Inside, the sleeping platform was removed and a new wall built to split the one long room into two, one of which will have bunk beds (currently half built), with the other a living area which is smaller and easier to get warmer.

In the long term everyone is still hoping to persuade the estate to allow a stove or fireplace to be put in, but in the meantime the bothy is at least lighter and more welcoming.

Even with people working beside, through and over each other, though, there wasn’t time to complete all the work in the two days available, and it still remains to complete the bunks in the sleeping room, fit facings round the light wells, and, eventually, build an internal storm porch to keep more of the draughts out. As with all these jobs, completion will depend on availability of volunteers and weather but in John Gifford the bothy has a very keen MO with lots of drive, so I don’t think it should be too long before the work can be done.

I’ve included some photos of the work but, with a fading camera battery, I only managed to get the early stages of the work before it went dead on me. Other photos may be added later if anyone takes pity and sends me some on.

Volunteers working on the roof of Callater Bothy, Invercauld Estate, Cairngorms

Opening up the roof of the bothy to cut the three light wells

Volunteers at Callater Bothy, Invercauld Estate, eastern Cairngorms

Tea break time. At the back of the picture are Marlene and Eleanor, who kept the workers fed and watered over the weekend. Beside them is MO John Gifford and in the foreground are Allan ‘Sinbad’ Moore, Kenny Ferguson and Derek Stewart

MBA volunteers working on Callater Bothy, Cairngorms

One perspex panel in place and sealed, two still being installed.

MBA volunteer Kenny Freeman working on Callater Bothy, Cairngorms

Kenny Freeman at work in the loft space, cutting through floor and ceiling to make the light wells, which were then lined in plywood with the ‘help’ of yours truly

View of Loch Callater hills from Callater Bothy, Invercauld Estate, Cairngorms

And lest we forget why we go to these places at all… this is a view of the sun catching the hills at the side of Loch Callater. This is indeed a special place.

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Anticipation v realisation: the bothy book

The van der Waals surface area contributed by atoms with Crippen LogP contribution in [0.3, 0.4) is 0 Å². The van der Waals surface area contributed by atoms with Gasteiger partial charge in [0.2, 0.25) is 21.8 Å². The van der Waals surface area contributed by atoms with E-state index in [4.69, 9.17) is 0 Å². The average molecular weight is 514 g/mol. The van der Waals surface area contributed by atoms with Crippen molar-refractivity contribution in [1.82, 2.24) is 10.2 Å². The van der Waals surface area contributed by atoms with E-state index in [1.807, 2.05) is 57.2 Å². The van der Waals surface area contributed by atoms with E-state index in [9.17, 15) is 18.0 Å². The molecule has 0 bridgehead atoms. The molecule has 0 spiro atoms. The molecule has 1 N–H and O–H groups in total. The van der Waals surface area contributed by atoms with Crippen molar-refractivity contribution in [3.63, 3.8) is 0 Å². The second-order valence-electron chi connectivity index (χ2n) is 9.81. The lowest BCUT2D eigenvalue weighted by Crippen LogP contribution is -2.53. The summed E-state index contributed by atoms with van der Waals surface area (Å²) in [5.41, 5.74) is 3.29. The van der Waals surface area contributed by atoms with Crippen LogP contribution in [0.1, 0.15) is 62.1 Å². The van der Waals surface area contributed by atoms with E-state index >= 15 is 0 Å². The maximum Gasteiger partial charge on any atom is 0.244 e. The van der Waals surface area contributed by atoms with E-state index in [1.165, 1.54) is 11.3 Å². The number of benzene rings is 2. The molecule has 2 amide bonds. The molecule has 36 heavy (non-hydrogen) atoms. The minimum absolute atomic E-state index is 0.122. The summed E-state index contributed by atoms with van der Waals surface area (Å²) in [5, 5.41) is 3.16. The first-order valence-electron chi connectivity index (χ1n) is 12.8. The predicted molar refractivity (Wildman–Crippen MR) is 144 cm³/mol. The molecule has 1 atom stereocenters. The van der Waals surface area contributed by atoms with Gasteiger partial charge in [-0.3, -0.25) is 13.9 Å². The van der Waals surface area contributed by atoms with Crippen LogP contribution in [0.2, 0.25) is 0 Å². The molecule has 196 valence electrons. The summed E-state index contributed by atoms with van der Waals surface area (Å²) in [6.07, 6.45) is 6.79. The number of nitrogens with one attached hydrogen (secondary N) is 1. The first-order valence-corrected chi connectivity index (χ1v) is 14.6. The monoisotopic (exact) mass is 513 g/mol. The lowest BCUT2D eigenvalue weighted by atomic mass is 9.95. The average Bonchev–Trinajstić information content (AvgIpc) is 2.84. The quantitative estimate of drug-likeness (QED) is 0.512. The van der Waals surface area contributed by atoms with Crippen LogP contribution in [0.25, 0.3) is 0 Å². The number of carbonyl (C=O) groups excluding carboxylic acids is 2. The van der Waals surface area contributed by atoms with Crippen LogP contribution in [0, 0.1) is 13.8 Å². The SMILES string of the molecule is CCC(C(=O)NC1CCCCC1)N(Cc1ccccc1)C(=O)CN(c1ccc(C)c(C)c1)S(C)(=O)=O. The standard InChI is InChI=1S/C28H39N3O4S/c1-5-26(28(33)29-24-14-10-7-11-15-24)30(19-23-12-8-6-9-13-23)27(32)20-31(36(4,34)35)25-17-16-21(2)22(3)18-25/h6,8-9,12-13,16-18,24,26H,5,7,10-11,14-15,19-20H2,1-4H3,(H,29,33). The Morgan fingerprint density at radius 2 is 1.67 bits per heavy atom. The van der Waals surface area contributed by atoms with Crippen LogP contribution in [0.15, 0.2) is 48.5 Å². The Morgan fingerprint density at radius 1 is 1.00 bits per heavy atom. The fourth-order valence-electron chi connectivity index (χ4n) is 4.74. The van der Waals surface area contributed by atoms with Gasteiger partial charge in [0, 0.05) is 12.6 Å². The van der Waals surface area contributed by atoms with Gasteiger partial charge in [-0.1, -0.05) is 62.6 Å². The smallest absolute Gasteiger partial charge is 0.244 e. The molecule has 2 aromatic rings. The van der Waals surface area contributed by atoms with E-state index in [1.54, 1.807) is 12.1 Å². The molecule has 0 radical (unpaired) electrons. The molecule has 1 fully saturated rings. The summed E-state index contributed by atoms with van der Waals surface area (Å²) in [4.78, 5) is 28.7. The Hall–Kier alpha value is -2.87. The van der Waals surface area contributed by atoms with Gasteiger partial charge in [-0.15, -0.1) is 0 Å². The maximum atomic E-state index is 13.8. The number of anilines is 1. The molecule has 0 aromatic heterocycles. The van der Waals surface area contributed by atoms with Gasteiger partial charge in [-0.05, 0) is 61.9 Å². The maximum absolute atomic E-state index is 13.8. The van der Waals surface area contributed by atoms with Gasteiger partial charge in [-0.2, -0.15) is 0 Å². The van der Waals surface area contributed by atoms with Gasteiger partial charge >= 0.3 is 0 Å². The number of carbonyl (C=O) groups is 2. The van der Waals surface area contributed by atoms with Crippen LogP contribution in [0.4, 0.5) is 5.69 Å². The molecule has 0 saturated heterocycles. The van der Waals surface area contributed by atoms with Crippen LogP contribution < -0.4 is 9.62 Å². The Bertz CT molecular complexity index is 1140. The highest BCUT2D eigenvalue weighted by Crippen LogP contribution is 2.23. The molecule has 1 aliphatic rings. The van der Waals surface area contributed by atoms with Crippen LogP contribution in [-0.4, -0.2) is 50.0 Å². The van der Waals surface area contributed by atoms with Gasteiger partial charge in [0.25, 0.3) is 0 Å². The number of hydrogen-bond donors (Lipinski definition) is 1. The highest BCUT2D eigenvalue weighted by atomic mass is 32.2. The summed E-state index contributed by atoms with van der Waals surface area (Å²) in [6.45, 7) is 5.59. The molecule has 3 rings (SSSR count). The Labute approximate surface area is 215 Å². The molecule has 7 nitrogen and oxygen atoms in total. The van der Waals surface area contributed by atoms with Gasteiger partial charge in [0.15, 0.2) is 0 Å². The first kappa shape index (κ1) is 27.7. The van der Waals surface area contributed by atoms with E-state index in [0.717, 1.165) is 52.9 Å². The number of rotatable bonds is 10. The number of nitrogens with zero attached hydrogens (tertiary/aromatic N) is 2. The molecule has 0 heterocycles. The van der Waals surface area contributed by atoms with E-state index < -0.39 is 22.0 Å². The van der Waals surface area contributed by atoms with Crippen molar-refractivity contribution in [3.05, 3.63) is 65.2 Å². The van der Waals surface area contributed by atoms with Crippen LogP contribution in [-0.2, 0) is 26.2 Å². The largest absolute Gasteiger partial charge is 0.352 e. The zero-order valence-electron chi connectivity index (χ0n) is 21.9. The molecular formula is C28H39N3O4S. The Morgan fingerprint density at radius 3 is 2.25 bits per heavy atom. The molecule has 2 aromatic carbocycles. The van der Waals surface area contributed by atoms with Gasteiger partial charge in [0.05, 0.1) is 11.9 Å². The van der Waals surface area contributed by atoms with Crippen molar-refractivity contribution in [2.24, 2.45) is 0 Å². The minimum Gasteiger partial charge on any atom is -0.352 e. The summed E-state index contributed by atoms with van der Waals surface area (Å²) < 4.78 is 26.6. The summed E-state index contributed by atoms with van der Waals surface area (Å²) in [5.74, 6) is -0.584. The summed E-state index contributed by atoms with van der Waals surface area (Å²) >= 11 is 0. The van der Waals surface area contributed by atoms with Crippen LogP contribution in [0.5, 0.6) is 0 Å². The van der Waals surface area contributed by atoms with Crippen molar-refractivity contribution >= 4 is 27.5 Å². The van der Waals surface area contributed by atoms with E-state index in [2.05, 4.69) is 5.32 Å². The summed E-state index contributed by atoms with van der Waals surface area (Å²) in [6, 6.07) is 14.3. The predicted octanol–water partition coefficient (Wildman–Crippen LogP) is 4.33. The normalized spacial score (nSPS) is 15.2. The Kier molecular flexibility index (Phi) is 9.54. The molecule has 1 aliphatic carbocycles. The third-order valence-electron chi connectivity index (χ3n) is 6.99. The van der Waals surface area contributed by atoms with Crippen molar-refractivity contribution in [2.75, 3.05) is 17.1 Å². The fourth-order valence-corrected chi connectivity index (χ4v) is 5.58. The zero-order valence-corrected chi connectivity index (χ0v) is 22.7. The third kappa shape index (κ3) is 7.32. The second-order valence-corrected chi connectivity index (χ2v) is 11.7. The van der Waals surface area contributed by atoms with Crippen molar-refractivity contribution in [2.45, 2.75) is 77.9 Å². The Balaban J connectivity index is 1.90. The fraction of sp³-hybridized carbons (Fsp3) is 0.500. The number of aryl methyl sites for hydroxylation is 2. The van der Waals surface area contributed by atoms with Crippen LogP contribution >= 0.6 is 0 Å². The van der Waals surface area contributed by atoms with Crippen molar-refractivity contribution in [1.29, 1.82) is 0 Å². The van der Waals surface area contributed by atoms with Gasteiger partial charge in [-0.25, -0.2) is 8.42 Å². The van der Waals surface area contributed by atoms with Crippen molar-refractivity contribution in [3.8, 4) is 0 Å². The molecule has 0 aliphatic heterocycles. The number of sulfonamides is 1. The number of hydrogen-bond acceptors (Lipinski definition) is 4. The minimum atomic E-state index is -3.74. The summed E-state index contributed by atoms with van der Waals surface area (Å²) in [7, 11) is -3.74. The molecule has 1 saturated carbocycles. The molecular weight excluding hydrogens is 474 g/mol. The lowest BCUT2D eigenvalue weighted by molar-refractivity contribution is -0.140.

Cover of The Book of the Bothy, by Phoebe SmithOne of the more anticipated new books this summer was the Cicerone guide The Book of the Bothy, by Phoebe Smith. As soon as it was announced the old guard bothy ‘guardians’ were up in arms: not only was this going to be a book about bothies – and probably giving their locations – but, perhaps even a worse sin, it was being written by someone who was not one of us.

On that basis alone I was inclined to stick up for Ms Smith. I’ve always been of the view that we look after bothies for everyone, and not just a small clique of those deemed worthy.

But, sad to say, despite being a book whose time had come, despite being well produced and published by one of the most respected guide book publishers, this is not the success it should have been.

Given that this blog is about the Cairngorms, I’m going to restrict my comments to the Cairngorm bothies included in the book but, sadly, here alone there are too many points where proper checking and proofing have been lacking, resulting in a number of inaccuracies.

Page from The Book of the Bothy wrongly titled Glendar Shiel

The wrongly named Gelder Shiel bothy

Some are glaring but relatively harmless, such as referring to the Gelder Shiel as Glendar Shiel, Derry Cairngorm as Derry Hill, and Loch Avon as Loch A’an. There’s an unfortunate piece of timing, with Gelder Shiel (or Glendar?) being referred to as a bit of a cold hole: the gap between writing and printing has meant that the book does not take account of the substantial renovation that took place earlier this year.